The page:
Your heart rate speeds up, and your breath turns shallow and quickens. Your muscles tense up; your eyesight sharpens. You feel more alert and excitable, and you usually get a surge of energy. These are all good things under the right circumstances — they’re a part of your body’s fight-or-flight response.
In the short-term, the effects help you deal with whatever curveballs life throws your way. Behind the scenes of the physical changes you experience, your adrenal glands are pumping out the hormone cortisol while your body mobilizes glucose, giving you ready-access to fuel so you can, well, fight or take flight. Then, when things calm down, your system returns to normal.
But in today’s go-go-go world, things don’t calm down so quickly. A high-pressure job, financial trouble, family or social strife, medical issues, even everyday annoyances like traffic — or all of the above — can cause chronic stress. And unlike the occasional triggering of your fight-or-flight response, this is not a good thing for the body or mind.
Your body on chronic stress
“Chronic stress puts your body in an exaggerated and prolonged fight-or-flight state,” says Dr. Bill Rawls, M.D., medical director of Vital Plan. And rather than your stress response helping you survive like it does in the short term, the opposite happens: It can make you very sick. “It strains your system and affects your health in a multitude of ways, from trouble sleeping to a compromised immune system to heart disease, dementia, and more,” says Dr. Rawls.
For starters, when blood glucose stays elevated, it can, over time, damage blood vessels and nerves, lead to diabetes and weight problems, and impair your immune system. Also dangerous: All that cortisol continuously running through your body. Under normal circumstances and in normal doses, cortisol is essential — it helps keep you alert and awake during the day, and then subsides at night so your body can rest, repair, and recharge, Dr. Rawls says. It also plays a role in your immune response.
But if you produce too much cortisol for too long, it wreaks havoc. Consistently high levels triggered by a high-stress lifestyle can desensitize your body to the hormone’s normal immune-regulating effects. That can cause inflammation to smolder out of control, according to research published in the Proceedings of the National Academy of Sciences, and chronic inflammation has been implicated in causing and advancing numerous diseases.
Your brain on chronic stress
Experts have known about stress’s effects in the body and its impact on the immune system for some time, but recently researchers have been looking more deeply into what happens in the brain. Inflammation can damage the brain just as it can damage other organs and systems, and studies have previously linked chronic stress to a higher risk of dementia and Alzheimer’s, plus anxiety and other mood disorders.
Stress can also impact how the brain functions: When you’re in that fight-or-flight mode, more energy, nutrients, and resources are funneled to parts of the brain associated with survival and dealing with threats. Meanwhile, other areas, including those responsible for creating memories and high-level cognitive processing, get the bare minimum.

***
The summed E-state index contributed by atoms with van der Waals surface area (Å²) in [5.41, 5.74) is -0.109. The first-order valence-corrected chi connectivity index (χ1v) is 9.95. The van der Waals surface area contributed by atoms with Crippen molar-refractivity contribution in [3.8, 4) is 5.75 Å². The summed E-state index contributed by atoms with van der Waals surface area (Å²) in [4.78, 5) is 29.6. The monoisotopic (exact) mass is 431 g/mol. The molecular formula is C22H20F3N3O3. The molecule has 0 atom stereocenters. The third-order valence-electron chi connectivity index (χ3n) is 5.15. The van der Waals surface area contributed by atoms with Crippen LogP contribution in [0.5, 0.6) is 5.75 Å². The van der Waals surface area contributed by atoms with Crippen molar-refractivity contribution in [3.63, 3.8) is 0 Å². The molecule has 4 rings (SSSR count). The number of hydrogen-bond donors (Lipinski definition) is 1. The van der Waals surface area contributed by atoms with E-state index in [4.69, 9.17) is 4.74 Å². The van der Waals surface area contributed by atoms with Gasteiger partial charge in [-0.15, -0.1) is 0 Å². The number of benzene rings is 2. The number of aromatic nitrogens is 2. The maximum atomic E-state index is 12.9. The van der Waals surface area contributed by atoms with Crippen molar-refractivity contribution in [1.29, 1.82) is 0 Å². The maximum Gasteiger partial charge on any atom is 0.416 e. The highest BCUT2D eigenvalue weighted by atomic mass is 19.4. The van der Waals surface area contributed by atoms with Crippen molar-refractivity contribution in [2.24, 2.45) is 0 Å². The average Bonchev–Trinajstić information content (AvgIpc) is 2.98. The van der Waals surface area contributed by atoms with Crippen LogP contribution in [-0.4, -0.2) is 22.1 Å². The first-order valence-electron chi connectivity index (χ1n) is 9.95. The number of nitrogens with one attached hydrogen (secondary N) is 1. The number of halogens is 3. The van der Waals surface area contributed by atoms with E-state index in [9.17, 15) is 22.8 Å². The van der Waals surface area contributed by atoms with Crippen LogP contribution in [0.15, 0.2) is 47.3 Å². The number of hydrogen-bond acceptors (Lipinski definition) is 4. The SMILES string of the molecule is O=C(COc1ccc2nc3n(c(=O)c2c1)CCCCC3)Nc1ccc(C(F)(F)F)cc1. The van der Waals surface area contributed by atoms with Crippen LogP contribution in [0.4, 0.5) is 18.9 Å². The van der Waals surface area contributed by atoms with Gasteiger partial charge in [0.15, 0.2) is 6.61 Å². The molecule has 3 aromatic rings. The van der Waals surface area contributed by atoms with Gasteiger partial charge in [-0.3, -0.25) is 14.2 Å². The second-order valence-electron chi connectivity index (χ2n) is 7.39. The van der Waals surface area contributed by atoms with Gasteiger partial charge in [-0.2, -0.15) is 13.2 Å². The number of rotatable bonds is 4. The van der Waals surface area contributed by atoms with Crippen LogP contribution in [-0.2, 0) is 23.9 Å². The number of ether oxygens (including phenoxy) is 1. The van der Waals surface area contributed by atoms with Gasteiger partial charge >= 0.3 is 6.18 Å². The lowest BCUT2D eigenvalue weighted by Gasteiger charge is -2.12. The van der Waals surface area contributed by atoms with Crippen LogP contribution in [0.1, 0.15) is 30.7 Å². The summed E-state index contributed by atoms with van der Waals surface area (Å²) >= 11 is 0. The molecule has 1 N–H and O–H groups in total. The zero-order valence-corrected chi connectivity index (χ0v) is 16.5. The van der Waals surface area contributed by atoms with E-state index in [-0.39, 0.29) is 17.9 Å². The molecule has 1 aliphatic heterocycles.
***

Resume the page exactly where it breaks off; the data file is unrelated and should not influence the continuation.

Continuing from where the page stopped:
If stuck in that survival mode long-term, it may actually rewire your brain, according to researchers at Harvard University. They liken the effects to exercising only one muscle while ignoring the others. The result: That one muscle gets stronger while the rest languish.
Now, a study recently published in the journal Neurology helps shed new light on just how damaging to the brain chronic stress can be. It examined cortisol levels, brain size and structure, plus memory and cognitive functioning in more than 2,000 people in their 40s and 50s.
The researchers found that those with higher levels of cortisol in their systems had smaller brains, plus scored worse on memory and cognitive tests — even though none of the participants exhibited noticeable symptoms of cognitive decline or memory problems. More specifically, changes and damage were seen in parts of the brain that move information between the right and left hemispheres, plus areas associated with thought, speech, emotions, and muscle function.
These findings indicate that the effects of a high-stress life may start causing problems in the brain much earlier in life than previously thought, and in ways that hadn’t yet been known. While more research is needed to figure out what exactly this may mean for people as they age, one thing is clear: It’s worth taking some natural steps to beat stress and protect your brain now — the sooner the better.
5 ways to protect your brain right now
1. Go for a long walk — or do something else active.
“The best thing you can do to diffuse stress and normalize your hormones is to follow through with the fight-or-flight response and take a two- or three-mile walk,” says Dr. Rawls. In other words, your body expects you to be active, and it’s provided you with the fuel and the adrenaline to get moving, so don’t just sit at your computer and let it stew.
You’ll also likely find that taking an exercise break helps you mentally work through whatever is stressing you out. “Once you start walking and blood starts flowing, you’re lubricating your brain, you stop ruminating and solutions to problems start falling into place,” says Dr. Rawls.
Plenty of studies prove the stress-reducing benefits of exercise, but new animal research published in the journal Neurobiology of Learning and Memory specifically shows its potential to protect key parts of your brain that otherwise would take a hit during times of stress. The study found that during times of chronic stress, exercising — jogging, in particular — blocked the harmful effects on the part of the brain that handles learning and memory.
2. Take slow, deep breaths.